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Blondie, 10/8/18

If there’s any single ingredient we associate with Italian food like delicious lasagna, it’s tomato sauce, so it’s kind of ironic for the purposes of today’s joke that tomatoes are one of the plants that went from the Americas to Europe in the Columbian exchange. All that mass-produced Italian food, slathered in red sauce and dropped under the heat lamps on the buffet of some terrible gigantic cruise ship, would be entirely foreign to poor Columbus, though certainly wouldn’t be the thing that most left him unmoored and terrified by changes in technologies and social attitudes. Good luck, Chris! And though he’s a problematic historical figure, I think Dagwood could use some of his yen for exploring the unknown, as he’s apparently happy to just eat canned lasagna at Lou’s, the only lunch spot he ever goes to, rather than driving the extra five minutes to the Olive Garden that’s inevitably at the next strip mall over.

Slylock Fox, 10/8/18

Ugh, Slylock, water-powered interstellar travel is within your grasp! Finally, you and your compatriots will surpass the human civilization that you’ve been mindlessly imitating ever since you overthrew it! You don’t just hand over the ice and let them leave! And if your animal scientists aren’t smart enough to figure out how this alien craft works, this is the moment where you show up at the prison where they’re holding Count Weirdly and make a deal with the devil.

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Six Chix, 10/7/18

I get what this comic is going for here, I really do, but part of my job (“job”) as the proprietor and namesake of the Comics Curmudgeon is to spend more time than usual thinking about the premises of comic strips, and my friends, when you do that with this one it starts to get dark. Like, sure, it seems that your dog is sitting in your living room, watching squirrels scamper around outside for entertainment, and maybe at some level that’s true. But when you, a human, watch acrobats or lion tamers, you do it out of appreciation of their skills, and maybe get a thrill from imagining yourself in their place. A dog’s emotional arc in that scenario is very different, and when you factor that into the change of setting here — not one dog but a whole uncountable pack, not sitting in some domesticated space with a glass between them and the squirrels but out on the side of a country road in the middle of the night — well, you can’t help but wonder when the moment will come when, by some unspoken agreement, the audience descends on the performers in a howling frenzy and tears them to bits.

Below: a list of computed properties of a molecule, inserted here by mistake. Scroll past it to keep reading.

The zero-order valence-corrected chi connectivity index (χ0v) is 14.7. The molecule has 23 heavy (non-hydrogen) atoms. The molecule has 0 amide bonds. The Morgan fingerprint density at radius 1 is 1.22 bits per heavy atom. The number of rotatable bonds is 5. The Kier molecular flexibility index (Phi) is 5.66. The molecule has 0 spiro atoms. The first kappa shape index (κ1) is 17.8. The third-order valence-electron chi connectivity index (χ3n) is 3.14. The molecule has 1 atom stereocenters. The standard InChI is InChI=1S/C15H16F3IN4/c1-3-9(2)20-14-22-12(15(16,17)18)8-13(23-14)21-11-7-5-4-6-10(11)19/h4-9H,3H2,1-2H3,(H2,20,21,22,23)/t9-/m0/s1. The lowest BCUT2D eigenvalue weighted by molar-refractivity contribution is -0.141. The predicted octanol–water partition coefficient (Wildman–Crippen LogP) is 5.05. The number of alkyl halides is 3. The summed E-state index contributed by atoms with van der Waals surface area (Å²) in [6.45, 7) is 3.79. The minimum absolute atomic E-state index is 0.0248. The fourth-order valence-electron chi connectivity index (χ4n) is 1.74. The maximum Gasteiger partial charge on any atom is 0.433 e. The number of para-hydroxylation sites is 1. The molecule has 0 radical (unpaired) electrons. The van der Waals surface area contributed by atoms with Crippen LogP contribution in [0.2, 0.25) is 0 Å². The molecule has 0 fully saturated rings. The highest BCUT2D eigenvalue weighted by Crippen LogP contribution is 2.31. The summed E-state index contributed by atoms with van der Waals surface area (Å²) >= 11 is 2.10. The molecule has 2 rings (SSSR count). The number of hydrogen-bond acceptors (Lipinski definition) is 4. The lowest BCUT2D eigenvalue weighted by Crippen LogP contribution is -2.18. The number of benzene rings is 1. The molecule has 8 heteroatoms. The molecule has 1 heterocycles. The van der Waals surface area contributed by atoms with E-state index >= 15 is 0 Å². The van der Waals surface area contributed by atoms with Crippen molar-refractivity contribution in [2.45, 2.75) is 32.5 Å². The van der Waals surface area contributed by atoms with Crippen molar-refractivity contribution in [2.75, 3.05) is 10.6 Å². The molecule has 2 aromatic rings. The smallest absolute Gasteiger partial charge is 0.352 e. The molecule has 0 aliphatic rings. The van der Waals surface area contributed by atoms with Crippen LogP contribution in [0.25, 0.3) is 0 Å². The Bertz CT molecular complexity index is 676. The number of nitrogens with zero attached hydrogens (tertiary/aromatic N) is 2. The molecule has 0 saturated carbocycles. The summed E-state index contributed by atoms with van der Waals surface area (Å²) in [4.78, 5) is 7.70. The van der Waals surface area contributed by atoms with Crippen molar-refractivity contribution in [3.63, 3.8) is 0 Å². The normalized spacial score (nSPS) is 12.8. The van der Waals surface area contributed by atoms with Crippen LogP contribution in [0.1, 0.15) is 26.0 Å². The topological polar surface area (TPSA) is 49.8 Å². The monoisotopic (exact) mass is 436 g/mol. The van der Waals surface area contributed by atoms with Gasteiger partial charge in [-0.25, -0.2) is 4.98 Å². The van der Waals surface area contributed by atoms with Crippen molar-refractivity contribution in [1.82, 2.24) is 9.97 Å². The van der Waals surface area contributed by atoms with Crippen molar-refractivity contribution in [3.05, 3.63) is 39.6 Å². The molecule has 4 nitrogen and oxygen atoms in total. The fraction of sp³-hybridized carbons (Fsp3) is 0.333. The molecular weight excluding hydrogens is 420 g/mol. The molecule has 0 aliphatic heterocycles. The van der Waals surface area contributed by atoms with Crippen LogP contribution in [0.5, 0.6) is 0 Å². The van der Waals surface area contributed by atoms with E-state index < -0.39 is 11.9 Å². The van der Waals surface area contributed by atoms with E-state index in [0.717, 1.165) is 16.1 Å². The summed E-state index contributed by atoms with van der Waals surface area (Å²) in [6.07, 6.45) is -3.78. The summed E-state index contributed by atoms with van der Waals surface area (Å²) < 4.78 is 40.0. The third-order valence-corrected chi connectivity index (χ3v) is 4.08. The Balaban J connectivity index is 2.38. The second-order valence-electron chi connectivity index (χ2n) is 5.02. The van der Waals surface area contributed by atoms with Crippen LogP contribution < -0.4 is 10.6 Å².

Dennis the Menace, 10/07/18

It’s pretty much absolutely necessary for the core Dennis the Menace shtick that he be allowed to wander around through the neighborhood unsupervised, as I’m given to understand that children of earlier generations were, so it can be difficult to remember that he is, canonically, five years old, and so probably in kindergarden. In the bygone days when five-year-olds were allow to roam freely and hassle the neighbors, were they also taught science and history in kindergarden? Anyway, another reason we often forget Dennis’s true age is because he’s so darn precocious, and you have to admit that telling your parents that your failure really represents their own shortcomings is some advanced-level menacing.

Panel from Slylock Fox, 10/07/18

Look at that pelican bait shop attendent, grinning like a big idiot! He doesn’t even realize that the only reason he isn’t being hauled away to an internment camp without trial right now is because Slylock happened to remember some nature facts about tides or whatever.

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Pluggers, 10/6/18

A good example of the stranglehold Baby Boomers have had on American self-image comes from the weird version of real-life Comic Book Time that defines the life history of people in syndicated newspaper comics: young-to-early-middle-aged adults who still have kids at home somehow went to Woodstock or enjoyed disco fever at its peak, despite the fact that real-life humans who fit that demographic were busy being born during those cultural moments. That’s why I have to give grudging admiration to today’s Pluggers, because however you define a plugger, you have to admit that they’re old. You’re old, Boomers! It’ll happen to me someday — some might argue that it’s already in the process of happening — but I just want to hear you admit it, and I will take this syndicated Pluggers panel as a confession.

Mary Worth, 10/6/18

Ahhhhh, it’s a strange little old man slowly loping down a condo complex hallway, past discount art purchased in bulk at Pier One, grouchily refusing Mary’s plea to engage in some emotional processing. Has a more perfect Mary Worth ever been created?